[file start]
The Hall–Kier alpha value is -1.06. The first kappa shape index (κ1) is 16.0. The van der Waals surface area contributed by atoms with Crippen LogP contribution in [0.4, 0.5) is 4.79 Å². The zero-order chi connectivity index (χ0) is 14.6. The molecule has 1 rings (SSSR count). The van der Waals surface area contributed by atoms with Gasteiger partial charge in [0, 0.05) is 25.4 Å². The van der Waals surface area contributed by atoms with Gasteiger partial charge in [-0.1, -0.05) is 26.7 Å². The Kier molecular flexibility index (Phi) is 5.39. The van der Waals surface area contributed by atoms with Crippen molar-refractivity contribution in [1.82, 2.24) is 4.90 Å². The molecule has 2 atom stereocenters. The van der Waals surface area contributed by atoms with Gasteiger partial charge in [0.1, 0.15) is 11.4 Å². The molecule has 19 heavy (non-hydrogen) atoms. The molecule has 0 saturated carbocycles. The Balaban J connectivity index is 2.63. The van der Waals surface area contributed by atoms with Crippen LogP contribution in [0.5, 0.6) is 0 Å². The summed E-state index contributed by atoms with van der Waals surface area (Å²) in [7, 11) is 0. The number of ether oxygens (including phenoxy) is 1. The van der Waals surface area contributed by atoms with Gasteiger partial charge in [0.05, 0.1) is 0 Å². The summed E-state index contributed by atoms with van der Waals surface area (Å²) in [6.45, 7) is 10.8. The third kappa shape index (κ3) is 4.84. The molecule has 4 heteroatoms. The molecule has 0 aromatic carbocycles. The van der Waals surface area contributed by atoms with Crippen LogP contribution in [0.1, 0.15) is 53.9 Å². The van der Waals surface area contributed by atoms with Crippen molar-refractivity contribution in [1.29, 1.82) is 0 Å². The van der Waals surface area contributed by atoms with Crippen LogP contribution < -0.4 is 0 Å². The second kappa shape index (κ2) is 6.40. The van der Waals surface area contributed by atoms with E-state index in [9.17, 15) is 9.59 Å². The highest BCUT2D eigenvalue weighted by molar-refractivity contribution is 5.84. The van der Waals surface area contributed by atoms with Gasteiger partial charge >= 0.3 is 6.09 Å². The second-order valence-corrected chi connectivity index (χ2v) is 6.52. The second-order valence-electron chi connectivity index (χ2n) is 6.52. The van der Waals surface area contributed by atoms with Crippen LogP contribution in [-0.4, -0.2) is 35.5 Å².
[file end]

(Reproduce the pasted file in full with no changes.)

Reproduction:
The Hall–Kier alpha value is -1.06. The first kappa shape index (κ1) is 16.0. The van der Waals surface area contributed by atoms with Crippen LogP contribution in [0.4, 0.5) is 4.79 Å². The zero-order chi connectivity index (χ0) is 14.6. The molecule has 1 rings (SSSR count). The van der Waals surface area contributed by atoms with Gasteiger partial charge in [0, 0.05) is 25.4 Å². The van der Waals surface area contributed by atoms with Gasteiger partial charge in [-0.1, -0.05) is 26.7 Å². The Kier molecular flexibility index (Phi) is 5.39. The van der Waals surface area contributed by atoms with Crippen molar-refractivity contribution in [1.82, 2.24) is 4.90 Å². The molecule has 2 atom stereocenters. The van der Waals surface area contributed by atoms with Gasteiger partial charge in [0.1, 0.15) is 11.4 Å². The molecule has 19 heavy (non-hydrogen) atoms. The molecule has 0 saturated carbocycles. The Balaban J connectivity index is 2.63. The van der Waals surface area contributed by atoms with Crippen LogP contribution in [0.5, 0.6) is 0 Å². The summed E-state index contributed by atoms with van der Waals surface area (Å²) in [7, 11) is 0. The number of ether oxygens (including phenoxy) is 1. The van der Waals surface area contributed by atoms with Gasteiger partial charge in [0.05, 0.1) is 0 Å². The summed E-state index contributed by atoms with van der Waals surface area (Å²) in [6.45, 7) is 10.8. The third kappa shape index (κ3) is 4.84. The molecule has 4 heteroatoms. The molecule has 0 aromatic carbocycles. The van der Waals surface area contributed by atoms with Crippen LogP contribution in [0.1, 0.15) is 53.9 Å². The van der Waals surface area contributed by atoms with Crippen molar-refractivity contribution in [1.29, 1.82) is 0 Å². The van der Waals surface area contributed by atoms with Crippen LogP contribution < -0.4 is 0 Å². The second kappa shape index (κ2) is 6.40. The van der Waals surface area contributed by atoms with E-state index in [9.17, 15) is 9.59 Å². The highest BCUT2D eigenvalue weighted by molar-refractivity contribution is 5.84. The van der Waals surface area contributed by atoms with Gasteiger partial charge >= 0.3 is 6.09 Å². The second-order valence-corrected chi connectivity index (χ2v) is 6.52. The second-order valence-electron chi connectivity index (χ2n) is 6.52. The van der Waals surface area contributed by atoms with Crippen LogP contribution in [-0.4, -0.2) is 35.5 Å².